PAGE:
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China once had such a monopoly on porcelain we just call it “china”

Photo: CM Dixon/Print Collector (Getty Images)
Wiki WormholeWe explore some of Wikipedia’s oddities in our 5,664,405-week series, Wiki Wormhole.

This week’s entry: Porcelain

What it’s about: China. But not the country. The delicate yet strong material that was part of a wave of advancements that reached Europe from the East in the 1500s. Porcelain was so identified with its source that the English-speaking world called it “china,” and it would be centuries before anyone outside of East Asia unlocked its secrets. The material is derived from kaolin, a clay silicate, and can be shaped in great detail, is impermeable to water, and is white, which means it can be easily painted or glazed.


Biggest controversy: Japan couldn’t produce china without kidnapping Koreans. Porcelain was developed over centuries, as the Chinese refined their methods gradually between 2,000 and 1,200 years ago, and once perfected, those methods became a national secret. Japan was a major importer of Chinese porcelain, but was never able to make its own until invading Korea in the 1590s and capturing Korean potters. Korea had better kilns than Japan, Japan had a good source of kaolin, and this forced collaboration led to the first non-Chinese porcelain.

Strangest fact: Europe broke into the porcelain business after a misguided effort to turn lead into gold went awry. Johann Friedrich Böttger was a teenage alchemist, trying to create or discover the fabled philosopher’s stone, which according to legend could cure any disease and turn lead into gold. Word of his efforts reached the ears of Frederick I of Prussia, whose lust for gold is described here as an “insatiable hankering.” He insisted Böttger continue his work in “protective custody,” which we’re pretty sure is a euphemism for captivity.

Böttger escaped, and was promptly captured by a different monarch, Augustus II of Poland, Saxony, and Lithuania. He is also described as having an “insatiable hankering,” and was also broke, giving his hankering some desperate undertones. He imprisoned Böttger in a dungeon, where he spent years inventing “many a noxious concoction,” never quite finding success. A frustrated Augustus paired him with legitimate scientist Ehrenfried Walther von Tschirnhaus, who was himself trying to unlock the secret of manufacturing porcelain. Using kaolin imported from China and locally produced alabaster, the two produced, “hard, white and vitrified European porcelain” in 1708. Two years later, Saxony had the first porcelain factory in Europe, and Böttger had done better than alchemy—his porcelain was worth more than gold.

A porcelain workshop in Jingdezhen, or China’s “Ceramic Capital,” which has produced quality china for 1,700 years.

Thing we were happiest to learn: Porcelain isn’t just valuable as pottery. The material is an excellent insulator for electricity and is used in high-voltage cables, power transformers, and high-frequency antennas. There’s a whole discipline of ceramic engineering devoted to creating porcelain and other ceramics for use in everything from superconductors to artificial bone to the tiles on the Space Shuttle.

Thing we were unhappiest to learn: Böttger and Tschirnhaus’ efforts were ultimately unnecessary. Only four years after their breakthrough, a French Jesuit priest named François Xavier d’Entrecolles pioneered industrial espionage by recording the secrets of porcelain making while on a trip to China and sending them back to Europe. D’Entrecolles became a Jesuit in 1682, at age 18, and in 1698 traveled to China for missionary work. By 1706, he became Superior General of the French Jesuits in China. He had become fascinated by porcelain, and in reading up on it, discovered the secrets of its manufacture, which he promptly sent back home in a letter. He also described Chinese methods for raising silkworms, collecting mercury, and vaccinating against smallpox. His letters were published in France, leading to the Sèvres Manufactory, France’s first porcelain factory. D’Entrecolles himself remained in China until his death in 1741.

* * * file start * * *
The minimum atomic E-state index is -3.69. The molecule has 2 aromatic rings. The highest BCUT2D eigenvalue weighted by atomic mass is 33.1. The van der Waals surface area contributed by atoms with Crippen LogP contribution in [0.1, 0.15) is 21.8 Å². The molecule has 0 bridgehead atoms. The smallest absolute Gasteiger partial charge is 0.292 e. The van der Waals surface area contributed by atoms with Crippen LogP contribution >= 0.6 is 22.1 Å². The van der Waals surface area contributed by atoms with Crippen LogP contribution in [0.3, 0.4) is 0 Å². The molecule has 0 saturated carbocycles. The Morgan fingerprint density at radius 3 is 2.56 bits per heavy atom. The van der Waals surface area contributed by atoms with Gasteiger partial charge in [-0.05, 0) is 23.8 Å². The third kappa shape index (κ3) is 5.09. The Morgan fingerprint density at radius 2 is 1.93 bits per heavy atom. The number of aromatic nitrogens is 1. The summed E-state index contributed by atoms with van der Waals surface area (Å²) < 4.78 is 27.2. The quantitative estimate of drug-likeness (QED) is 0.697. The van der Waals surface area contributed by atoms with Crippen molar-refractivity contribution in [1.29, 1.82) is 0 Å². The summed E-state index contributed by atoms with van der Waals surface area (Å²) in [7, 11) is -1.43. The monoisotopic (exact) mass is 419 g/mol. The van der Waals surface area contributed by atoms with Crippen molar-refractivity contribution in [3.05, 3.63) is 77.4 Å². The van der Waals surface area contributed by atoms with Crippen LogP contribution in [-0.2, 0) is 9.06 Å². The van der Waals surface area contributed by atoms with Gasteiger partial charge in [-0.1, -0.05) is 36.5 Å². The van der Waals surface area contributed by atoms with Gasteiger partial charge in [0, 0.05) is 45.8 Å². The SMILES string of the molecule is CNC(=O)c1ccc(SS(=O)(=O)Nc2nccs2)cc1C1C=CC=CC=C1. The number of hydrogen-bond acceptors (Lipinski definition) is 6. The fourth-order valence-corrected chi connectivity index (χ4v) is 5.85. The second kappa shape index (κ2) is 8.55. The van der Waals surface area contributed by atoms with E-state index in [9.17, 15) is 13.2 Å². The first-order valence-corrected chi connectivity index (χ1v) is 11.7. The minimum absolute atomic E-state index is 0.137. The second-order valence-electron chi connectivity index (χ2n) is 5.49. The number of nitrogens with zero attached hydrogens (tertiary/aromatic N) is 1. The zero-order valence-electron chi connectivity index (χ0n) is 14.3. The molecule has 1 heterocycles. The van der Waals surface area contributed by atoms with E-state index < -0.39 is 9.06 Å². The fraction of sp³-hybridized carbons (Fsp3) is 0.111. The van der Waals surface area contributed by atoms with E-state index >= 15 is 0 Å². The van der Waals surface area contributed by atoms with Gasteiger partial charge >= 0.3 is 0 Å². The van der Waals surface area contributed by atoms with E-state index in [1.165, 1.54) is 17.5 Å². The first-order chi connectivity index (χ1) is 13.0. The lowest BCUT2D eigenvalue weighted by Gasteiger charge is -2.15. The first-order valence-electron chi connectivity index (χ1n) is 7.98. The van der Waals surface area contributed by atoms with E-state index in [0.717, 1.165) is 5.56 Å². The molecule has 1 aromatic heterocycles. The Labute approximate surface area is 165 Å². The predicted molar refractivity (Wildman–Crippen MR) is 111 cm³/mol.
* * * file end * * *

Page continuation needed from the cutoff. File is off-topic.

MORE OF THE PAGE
Best link to elsewhere on Wikipedia: Another remarkable use for porcelain is the lithophane, a sheet of porcelain so thin as to be translucent, with artwork etched into it. The lithophane is thin enough that the art can only be seen when backlit, but just thick enough that the image can have depth. Lithophanes began to appear in several parts of Europe in the 1820s, but they’re believed to have originated in China a millennia earlier during the Tang Dynasty. Later Ming Dynasty scholars wrote of Tang bowls “as thin as paper” that included secret images.

Further down the Wormhole: The United Kingdom got into the porcelain game relatively late, when kaolin deposits were discovered near Cornwall in the 1760s. As the most popular pre-Wikipedia disambiguation explains, Britain is the island that contains England, Scotland, and Wales; the U.K. unites those three countries and Northern Ireland. Northern Ireland (specifically Belfast) is the birthplace of the doomed RMS Titanic, although the ship sailed from Britain (Southhampton). The iceberg-hitting world’s largest metaphor was the subject of James Cameron’s record-breaking film Titanic, but the very first movie about the ship, Saved From The Titanic, stared Dorothy Gibson, an actress who survived the wreck and barely took the time to dry off before starring in the film, released only a month after the ship sank. We’ll meet Gibson next week.


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About the author

Mike Vago

Author of five books, including Selfdestructible, his first novel. He tells people he lives in New York, but he really lives in New Jersey.